Examples of global issues that could be examined within your project:
  • a study of racism/tolerance, language acquisition, or labour market among new immigrants 
  • evolving role and treatment of women in various places, cultures, and time periods 
  • aboriginal ways of knowing and relationship between First Nations and the broader society 
  • the power of wealth: studies of “class” and differences between rich and poor 
  • citizenship, rights and democracy: how much freedom or “agency” did historic groups really have 
  • the idea of sustainability and the relationship that different peoples have with the environment 
  • grief and hope: how did historic groups cope with challenges (could tie in to religious studies) 
Examples of evidence that would support a GeoNarrative:
  • non-fiction, documentaries, history books and websites, academic studies 
  • novels, short stories, works of fiction and poetry from the time period and place that you are examining 
  • artwork or crafts such as paintings, architecture, sketches, sculptures, carvings, jewelry, tools, heirlooms 
  • primary evidence, journals, memoirs, recollections, artifacts, photographs, recipes, travelogues, interviews 
  • genealogical websites, graveyards, government records, family history books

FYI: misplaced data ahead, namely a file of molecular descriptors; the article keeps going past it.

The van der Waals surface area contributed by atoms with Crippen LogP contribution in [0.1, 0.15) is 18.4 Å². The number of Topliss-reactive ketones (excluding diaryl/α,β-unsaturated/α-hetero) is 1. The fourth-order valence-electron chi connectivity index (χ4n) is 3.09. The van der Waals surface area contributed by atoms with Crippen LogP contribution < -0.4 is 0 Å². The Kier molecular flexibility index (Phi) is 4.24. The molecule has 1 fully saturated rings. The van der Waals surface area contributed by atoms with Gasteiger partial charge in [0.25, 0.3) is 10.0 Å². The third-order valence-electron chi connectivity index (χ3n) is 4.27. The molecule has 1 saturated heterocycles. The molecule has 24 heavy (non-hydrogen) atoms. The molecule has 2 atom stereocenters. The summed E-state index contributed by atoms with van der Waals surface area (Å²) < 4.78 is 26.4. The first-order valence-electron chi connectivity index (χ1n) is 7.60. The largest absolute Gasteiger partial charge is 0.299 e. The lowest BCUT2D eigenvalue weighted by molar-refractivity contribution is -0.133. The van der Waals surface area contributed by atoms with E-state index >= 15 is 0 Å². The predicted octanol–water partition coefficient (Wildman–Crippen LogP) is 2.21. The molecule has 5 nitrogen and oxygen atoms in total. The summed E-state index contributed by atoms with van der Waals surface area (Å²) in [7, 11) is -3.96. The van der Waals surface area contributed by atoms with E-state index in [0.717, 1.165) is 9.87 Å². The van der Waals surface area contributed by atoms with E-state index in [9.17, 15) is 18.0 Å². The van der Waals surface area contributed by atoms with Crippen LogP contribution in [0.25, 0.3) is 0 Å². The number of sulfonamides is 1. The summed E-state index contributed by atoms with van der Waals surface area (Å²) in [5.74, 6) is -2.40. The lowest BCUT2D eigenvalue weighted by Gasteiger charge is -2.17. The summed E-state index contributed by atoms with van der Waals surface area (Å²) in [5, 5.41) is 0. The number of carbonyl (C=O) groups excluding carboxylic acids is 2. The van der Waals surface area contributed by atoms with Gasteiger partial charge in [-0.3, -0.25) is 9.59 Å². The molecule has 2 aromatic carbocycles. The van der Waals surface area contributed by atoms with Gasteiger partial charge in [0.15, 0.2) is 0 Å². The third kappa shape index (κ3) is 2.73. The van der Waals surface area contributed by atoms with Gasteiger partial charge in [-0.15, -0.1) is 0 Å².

• existing “human geography” connected to your topics (studies that parallel your inquiry), historical atlases
Examples of a performative piece:
  • musical creation (e.g. write a song), interpretive dance, historical re-enactment, water colour painting, original poetry, food creation, a model or diorama, puppet show, simulation, class activity, video reflection, narrated slideshow, interactive display, build something
Examples of a digital stamp:
  • use of QR codes to link to key evidence, like a reader’s guide for someone to understand your work 
  • creating an attractive space in your digital portfolio to display some of your work (lots of applications to try for this one) 
  • using video or computer animation for part of your project 
  • conducting interviews via Skype and archiving part of it as portfolio evidence 
  • use of social media for “curating” (assessing and organizing) research or telling/sharing a story
Examples of a projects that put together many strands of inquiry:
Note on the image at the top: this is a map of the Molotchna colony -- home to Mennonites who left Prussia to settle in this part of South Russia from the 1780s onwards.  After WWI and the Russian Revolution, many of these Mennonites fled to North America, including all four of my grandparents. One of my own GeoNarratives is very much connected to this time, place, and people.